Filby: “One cannot choose but wonder. You see, he has all the time in the world.”


The Time Machine is set in London at the turn of the century in 1900 and follows a scientist and his journey of scientific breakthrough of the 4th dimensionnnnn! I really enjoyed this film. I always do enjoy old sci fi, where everything looks like it’s made from vacuum cleaner parts, so this film was really fun and endearing. The scientist H. George Wells wants desperately to leave his time and hopes that he can find a better time for humans in the future. Does he? Well, I’ll leave that up to you to find out.

What struck me most about the film was that between the stop animation and models used to depict lava, earthquakes and so on, the special effects in the film were really great for the time. I can imagine if I had seen it in the cinema in the 60s that I would have been amazed. The film does flatten out by the end, however, and I found myself hoping it would end soon. I think the script at the end could have been improved to make the main character less annoying, which would have helped a lot!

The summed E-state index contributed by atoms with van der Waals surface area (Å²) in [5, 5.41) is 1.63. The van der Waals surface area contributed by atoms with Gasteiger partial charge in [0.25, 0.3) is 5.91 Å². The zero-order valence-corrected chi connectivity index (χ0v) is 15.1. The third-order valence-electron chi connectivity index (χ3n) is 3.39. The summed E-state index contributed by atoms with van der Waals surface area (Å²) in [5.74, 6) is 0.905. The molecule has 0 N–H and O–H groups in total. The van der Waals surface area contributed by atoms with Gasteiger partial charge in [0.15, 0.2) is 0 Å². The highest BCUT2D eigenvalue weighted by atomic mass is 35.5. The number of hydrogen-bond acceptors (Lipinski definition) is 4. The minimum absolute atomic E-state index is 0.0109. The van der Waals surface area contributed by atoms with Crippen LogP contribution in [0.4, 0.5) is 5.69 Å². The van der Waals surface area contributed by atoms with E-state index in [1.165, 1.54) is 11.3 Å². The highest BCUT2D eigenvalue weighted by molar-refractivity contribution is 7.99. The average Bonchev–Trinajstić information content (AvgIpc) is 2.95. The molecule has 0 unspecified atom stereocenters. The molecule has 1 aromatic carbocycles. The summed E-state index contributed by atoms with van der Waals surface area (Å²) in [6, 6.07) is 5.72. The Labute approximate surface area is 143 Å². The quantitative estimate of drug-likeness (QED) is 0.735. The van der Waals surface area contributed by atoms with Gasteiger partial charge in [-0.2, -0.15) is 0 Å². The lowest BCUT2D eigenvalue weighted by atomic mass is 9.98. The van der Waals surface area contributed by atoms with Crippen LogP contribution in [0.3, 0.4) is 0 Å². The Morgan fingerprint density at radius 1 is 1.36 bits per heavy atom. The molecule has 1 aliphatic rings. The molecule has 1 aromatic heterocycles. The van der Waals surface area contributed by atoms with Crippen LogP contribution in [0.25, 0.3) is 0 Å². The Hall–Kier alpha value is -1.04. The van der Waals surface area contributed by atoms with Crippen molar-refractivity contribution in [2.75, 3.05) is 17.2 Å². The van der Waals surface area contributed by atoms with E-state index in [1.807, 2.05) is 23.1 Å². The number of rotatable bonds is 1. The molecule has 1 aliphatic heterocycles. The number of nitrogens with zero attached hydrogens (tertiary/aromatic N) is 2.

Overall, decent film. Would recommend it, with the disclaimer that it is dated in many ways.

Want to watch a gogglebox-style video of me watching the film? Check it out below:

goofing off about The Time Machine

If you like this video, please donate £5 to paypal with email sophfifest@gmail.com Thanks!

The Thing [2011]

“If it makes it out of here, millions of people die!”


I don’t really like looking at remakes of classic films because they usually pale in comparison to the original, but I saw that this film had Kristofer Hivju from Game of Thrones in it and Mary Elizabeth Winstead from Scott Pilgrim vs. The World and I have massive crushes on both so… Don’t @ me.

Erm just a little reminder that these reviews can have spoilers in them so don’t read them unless you want to know some detail about the film.